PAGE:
7 Financial Pitfalls to Watch Out For
Managing your money can be challenging, but the reward is almost always worth it. As you work toward your savings goals to establish the lifestyle you want, it's important to watch out for financial pitfalls that can keep you from accomplishing them.
Here are some of the top financial pitfalls to watch out for and how to avoid them.
1. Making Just the Minimum Payments on Your Credit Card
Credit card companies make it easy to keep up with your monthly payments every month. In many cases, the minimum amount due is as little as 1% of your total balance.
But paying just the minimum amount every month can keep you in a vicious cycle of debt for years to come, and it can cost you thousands of dollars in interest.
As such, it's best to pay your balance in full every month by the due date to avoid interest charges. And if you're having a hard time sticking to that goal, it may be best to live without a credit card.
2. Not Tracking Your Spending
A budget is one of the simplest things you can do in terms of money management, and it's also one of the most important elements of a financial plan.
Although it's a good idea to set goals for your monthly spending, it's absolutely crucial to track your expenses to understand where your money is going. That way, you can get an idea of whether you're overspending in certain areas and determine where to cut back and reallocate that cash flow toward important goals.
Of course, tracking spending across multiple credit and debit cards can be difficult. Consider using an app like CardValet to view all of your card transactions in one place. The app also offers spending insights and can make it possible to set purchase limits to avoid overspending.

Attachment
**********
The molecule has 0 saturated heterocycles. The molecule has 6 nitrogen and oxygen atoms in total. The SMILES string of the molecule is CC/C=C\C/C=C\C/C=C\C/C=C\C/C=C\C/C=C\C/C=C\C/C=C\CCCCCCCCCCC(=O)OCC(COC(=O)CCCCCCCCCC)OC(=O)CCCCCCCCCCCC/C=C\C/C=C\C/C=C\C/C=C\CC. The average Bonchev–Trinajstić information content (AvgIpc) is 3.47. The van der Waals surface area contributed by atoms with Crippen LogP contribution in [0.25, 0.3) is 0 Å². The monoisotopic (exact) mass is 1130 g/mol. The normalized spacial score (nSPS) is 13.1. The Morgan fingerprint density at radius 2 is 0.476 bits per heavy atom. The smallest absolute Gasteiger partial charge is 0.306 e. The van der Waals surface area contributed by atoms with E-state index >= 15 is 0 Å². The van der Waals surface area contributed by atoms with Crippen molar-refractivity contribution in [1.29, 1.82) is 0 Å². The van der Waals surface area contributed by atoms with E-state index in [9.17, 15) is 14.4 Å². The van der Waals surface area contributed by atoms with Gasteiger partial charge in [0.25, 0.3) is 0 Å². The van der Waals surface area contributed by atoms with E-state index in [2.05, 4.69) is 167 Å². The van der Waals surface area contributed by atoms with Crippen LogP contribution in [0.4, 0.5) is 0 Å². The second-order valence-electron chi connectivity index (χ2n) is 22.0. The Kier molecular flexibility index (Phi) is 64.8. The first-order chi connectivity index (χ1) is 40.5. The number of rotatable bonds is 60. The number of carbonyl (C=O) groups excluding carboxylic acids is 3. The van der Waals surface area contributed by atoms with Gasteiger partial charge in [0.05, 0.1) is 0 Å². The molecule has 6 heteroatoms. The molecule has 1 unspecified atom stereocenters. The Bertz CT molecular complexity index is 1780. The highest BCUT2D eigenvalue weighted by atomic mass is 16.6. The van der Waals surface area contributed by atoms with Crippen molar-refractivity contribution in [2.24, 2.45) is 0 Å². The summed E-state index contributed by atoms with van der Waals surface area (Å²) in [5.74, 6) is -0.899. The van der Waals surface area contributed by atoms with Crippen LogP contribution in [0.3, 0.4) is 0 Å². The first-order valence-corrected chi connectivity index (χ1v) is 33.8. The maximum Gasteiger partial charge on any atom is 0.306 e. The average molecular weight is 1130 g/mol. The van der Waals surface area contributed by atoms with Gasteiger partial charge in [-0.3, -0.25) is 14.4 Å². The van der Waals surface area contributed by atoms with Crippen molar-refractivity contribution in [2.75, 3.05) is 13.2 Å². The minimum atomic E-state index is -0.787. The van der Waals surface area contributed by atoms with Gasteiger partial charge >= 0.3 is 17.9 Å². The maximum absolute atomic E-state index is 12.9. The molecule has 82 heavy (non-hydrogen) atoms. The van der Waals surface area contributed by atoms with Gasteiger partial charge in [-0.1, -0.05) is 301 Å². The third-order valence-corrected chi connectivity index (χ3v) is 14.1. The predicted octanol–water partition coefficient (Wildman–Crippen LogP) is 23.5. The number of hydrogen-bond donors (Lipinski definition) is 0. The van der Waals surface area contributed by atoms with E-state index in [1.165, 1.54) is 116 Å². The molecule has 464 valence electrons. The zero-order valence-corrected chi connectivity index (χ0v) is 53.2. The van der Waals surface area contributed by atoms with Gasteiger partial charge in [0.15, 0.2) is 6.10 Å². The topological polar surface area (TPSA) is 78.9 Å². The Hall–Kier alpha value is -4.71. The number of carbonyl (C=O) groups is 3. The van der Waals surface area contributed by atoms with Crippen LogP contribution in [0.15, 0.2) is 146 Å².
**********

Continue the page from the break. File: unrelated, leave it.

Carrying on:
3. Skipping Your Employer's 401(k) Match
If your employer offers a 401(k) with a matching contribution, make it a priority to maximize that match, even if it's at the expense of some other financial goals.
For example, if your employer matches your contributions dollar for dollar up to a set amount, that's an immediate 100% return on your investment. You'll have a hard time finding any other financial move that will give you that kind of return that quickly.
In some cases, though, your employer may not match 100% of your contributions. In others, employer contributions may be vested, which means you don't actually get access to those funds unless you stay with the company for a set period.
If there are caveats to your employer's 401(k) match, consider your situation and other goals to make the best decision for you.
4. Not Automating Your Savings
Whether it's for retirement, a vacation, education or emergencies, it's important to consider your monthly savings like a bill. Set up automatic transfers from your checking account to your savings account so you don't end up spending that money before you have the chance to save it.
Also, if possible, consider using multiple savings accounts, one for each savings goal, so you can keep better track of your progress with each.
Finally, shop around to find a savings account with a high yield, so you can maximize the money that you're setting aside. SouthEast Bank’s Bonus Rate Savings account,1 for example, offers up to a 2.01% APY on balances of up to $10,000 if you meet a few simple requirements.
5. Forgetting to Pay Your Bills
Technically, an unpaid bill won't damage your credit score unless it's been late for 30 days or more. So if you miss a payment and get caught up quickly, your credit score won't suffer.